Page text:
It’s been a bit quiet on here of late because I’ve been very busy tying up the last pieces of the Frankie Goes To Hollywood box set with Philip Marshall and the deadline is this weekend with the book still to finish. We’ve had some 11th hour changes due to the USM legal dept. getting cold feet over the cassette front cover (there’ll be a lengthy blog post about the cassette one day) but also some higher res images arrived today of one of the Lo Cole gatefold prelims for the interior of the book. These were courtesy of a German fan who went out of his way to get a decent copy of the image from someone who had bought the rough draft painting when it was sold years ago. Now we can have a much larger version of the image rather than the low grade jpegs we’ve had for years.
But the subject of this post is about the Flick book* – maybe considered a throw away item to some, certainly the runt of the litter but getting as much love as the rest in its construction. The book features scenes from the TV advert that briefly aired around the time of the album launch in November ’84 with imagery based on Lo Cole’s paintings – a brief 40 second rampage into the Pleasuredome by the band accompanied by assorted mythical beasts. As pages are limited in the book the original film was broken down into an image sequence – 25 frames per second x 40 to nearly 1000 frames – which were then stripped down to essential frames and made into .gif files to see which few seconds of animation would work best.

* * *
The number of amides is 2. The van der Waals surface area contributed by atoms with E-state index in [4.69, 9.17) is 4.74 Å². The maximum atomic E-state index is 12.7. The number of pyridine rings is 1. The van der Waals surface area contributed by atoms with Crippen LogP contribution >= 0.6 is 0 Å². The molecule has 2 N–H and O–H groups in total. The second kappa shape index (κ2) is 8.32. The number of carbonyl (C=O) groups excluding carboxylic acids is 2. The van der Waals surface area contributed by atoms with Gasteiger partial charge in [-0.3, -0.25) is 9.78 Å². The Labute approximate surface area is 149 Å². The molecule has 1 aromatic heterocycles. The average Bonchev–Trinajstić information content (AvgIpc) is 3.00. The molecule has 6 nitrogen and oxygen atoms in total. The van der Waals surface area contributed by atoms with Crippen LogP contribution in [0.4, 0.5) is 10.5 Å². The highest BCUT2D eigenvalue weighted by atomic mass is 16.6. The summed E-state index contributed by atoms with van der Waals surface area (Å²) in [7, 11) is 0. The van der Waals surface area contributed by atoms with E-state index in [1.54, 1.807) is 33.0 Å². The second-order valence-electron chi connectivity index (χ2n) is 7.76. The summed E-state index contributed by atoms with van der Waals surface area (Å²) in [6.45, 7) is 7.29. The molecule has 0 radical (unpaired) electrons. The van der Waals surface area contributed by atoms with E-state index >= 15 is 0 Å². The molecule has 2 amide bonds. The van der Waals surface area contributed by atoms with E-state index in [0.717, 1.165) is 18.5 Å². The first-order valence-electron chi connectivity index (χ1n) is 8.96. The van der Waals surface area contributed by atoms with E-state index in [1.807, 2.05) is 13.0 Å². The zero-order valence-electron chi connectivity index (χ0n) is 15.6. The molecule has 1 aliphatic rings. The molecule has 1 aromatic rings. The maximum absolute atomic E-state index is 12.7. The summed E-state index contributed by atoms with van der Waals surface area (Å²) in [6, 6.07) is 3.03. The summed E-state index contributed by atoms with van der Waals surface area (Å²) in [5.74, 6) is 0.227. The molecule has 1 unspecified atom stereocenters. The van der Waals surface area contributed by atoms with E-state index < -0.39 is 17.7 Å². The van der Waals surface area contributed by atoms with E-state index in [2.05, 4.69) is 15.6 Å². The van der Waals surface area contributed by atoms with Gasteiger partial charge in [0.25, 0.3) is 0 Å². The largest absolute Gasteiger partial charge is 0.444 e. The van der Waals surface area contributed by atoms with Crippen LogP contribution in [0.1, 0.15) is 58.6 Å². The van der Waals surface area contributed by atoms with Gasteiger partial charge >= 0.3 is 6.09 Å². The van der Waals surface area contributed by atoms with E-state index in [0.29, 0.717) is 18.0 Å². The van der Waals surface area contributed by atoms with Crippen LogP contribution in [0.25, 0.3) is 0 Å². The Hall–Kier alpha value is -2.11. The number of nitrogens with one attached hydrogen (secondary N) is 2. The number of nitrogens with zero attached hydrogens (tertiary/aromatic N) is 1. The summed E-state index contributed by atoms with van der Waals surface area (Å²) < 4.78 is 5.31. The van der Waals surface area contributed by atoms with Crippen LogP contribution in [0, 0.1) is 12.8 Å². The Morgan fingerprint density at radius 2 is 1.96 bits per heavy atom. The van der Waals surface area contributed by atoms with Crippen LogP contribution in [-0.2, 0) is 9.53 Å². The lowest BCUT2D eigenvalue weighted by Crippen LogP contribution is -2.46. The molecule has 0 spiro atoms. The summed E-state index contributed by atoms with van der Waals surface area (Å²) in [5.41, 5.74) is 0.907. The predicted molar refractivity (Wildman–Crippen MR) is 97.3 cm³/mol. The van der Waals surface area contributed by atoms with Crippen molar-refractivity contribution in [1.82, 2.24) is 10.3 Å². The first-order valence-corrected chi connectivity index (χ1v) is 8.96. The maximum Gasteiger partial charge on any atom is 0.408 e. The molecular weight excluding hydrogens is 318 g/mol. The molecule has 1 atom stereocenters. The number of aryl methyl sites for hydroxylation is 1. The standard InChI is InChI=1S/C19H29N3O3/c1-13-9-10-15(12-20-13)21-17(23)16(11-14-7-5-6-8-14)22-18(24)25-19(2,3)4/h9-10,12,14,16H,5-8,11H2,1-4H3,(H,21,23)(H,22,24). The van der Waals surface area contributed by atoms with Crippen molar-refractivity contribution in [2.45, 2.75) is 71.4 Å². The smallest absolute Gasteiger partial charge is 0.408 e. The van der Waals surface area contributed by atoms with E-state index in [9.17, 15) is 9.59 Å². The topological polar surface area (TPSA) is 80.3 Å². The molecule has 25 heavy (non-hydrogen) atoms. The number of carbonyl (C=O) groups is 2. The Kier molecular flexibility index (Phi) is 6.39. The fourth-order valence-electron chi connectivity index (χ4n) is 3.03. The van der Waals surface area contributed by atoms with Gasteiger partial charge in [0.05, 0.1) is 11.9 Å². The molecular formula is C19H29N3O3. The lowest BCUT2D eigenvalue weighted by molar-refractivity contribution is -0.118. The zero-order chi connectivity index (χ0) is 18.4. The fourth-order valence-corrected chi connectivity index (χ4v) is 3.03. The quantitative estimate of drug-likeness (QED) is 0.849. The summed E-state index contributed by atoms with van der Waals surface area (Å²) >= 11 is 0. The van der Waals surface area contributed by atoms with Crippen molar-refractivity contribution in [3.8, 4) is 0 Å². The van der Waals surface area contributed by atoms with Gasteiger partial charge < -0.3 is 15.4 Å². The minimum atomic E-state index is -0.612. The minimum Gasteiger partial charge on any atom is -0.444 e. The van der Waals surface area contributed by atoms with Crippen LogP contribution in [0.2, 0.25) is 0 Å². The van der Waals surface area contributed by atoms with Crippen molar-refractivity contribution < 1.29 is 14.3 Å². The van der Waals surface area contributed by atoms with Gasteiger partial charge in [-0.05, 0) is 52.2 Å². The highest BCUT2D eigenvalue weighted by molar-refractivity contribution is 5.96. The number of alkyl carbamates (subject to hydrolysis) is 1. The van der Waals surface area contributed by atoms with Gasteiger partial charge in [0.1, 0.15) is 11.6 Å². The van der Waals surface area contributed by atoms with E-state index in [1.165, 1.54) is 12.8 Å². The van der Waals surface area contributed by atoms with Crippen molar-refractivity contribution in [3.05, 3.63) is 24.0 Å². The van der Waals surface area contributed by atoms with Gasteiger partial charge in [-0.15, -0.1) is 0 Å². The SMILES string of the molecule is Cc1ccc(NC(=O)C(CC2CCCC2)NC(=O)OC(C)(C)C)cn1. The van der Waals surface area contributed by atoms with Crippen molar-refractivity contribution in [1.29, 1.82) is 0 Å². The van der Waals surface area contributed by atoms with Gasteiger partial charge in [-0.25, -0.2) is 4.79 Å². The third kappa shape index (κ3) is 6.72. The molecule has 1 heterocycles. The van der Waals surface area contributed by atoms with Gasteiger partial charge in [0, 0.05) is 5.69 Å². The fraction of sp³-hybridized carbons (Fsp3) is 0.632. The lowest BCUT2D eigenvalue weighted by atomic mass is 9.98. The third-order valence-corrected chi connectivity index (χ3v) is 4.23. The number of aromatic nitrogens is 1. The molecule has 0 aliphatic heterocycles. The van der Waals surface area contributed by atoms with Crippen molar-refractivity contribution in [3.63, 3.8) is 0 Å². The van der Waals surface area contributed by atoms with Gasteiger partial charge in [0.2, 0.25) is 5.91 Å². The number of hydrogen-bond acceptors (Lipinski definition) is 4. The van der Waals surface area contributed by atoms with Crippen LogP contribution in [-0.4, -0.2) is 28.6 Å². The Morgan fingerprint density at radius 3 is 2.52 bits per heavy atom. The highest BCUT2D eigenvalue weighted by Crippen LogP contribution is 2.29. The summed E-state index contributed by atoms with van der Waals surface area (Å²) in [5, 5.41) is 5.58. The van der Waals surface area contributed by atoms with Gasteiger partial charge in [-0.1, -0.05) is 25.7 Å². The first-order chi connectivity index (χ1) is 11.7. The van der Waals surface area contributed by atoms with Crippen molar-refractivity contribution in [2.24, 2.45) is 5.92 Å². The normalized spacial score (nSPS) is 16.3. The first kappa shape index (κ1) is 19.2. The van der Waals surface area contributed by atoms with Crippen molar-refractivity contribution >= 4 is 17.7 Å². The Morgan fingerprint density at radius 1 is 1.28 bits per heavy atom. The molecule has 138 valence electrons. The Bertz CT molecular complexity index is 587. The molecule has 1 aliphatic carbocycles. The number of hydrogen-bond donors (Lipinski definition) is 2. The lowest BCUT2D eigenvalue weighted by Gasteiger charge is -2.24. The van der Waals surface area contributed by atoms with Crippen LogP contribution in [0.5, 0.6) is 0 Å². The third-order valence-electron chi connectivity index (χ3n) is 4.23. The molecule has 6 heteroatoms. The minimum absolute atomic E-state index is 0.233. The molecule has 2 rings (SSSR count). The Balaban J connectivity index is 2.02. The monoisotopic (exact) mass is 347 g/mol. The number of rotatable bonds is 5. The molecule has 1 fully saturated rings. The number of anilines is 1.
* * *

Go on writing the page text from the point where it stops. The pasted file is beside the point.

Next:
*( this is a provisional cover design – it’s changed a bit since this version)
Luckily we can print on both sides of the page with this book so you can view two separate animations depending on which way round you hold the book. In an effort to get the best possible image quality for the book we went back to the sole surviving master copy, a U-Matic tape, and pulled the frames we needed. These were still fairly grubby looking with a dark caste over most, dull colours and lots of ‘noise’ across the image. In Photoshop I set up a series of image filters to find out how best to lighten the images and bring out the vibrancy of the colours with it looking too forced. It turned out that different scenes needed different amounts of filtering as the saturation kept changing so there was no chance to automate the process.
When I was satisfied I’d got the best colour and light balance there was still the subject of the noise and how to remove it, this is when you can see a texture like a grain across an image, usually caused by light or introduced by generations of copies. I use a great Photoshop plug in caused Neat Image (yes, terrible name but amazing results) to remove this. It takes a digital fingerprint of the image and then smooths out all the bumps without blurring the image, something some similar plug ins tend to do. See the process below, at the top is the original as it came to be, then the filtered version with enhanced colours and any dark cast taken away. Finally there’s the denoised version that will end up in the book.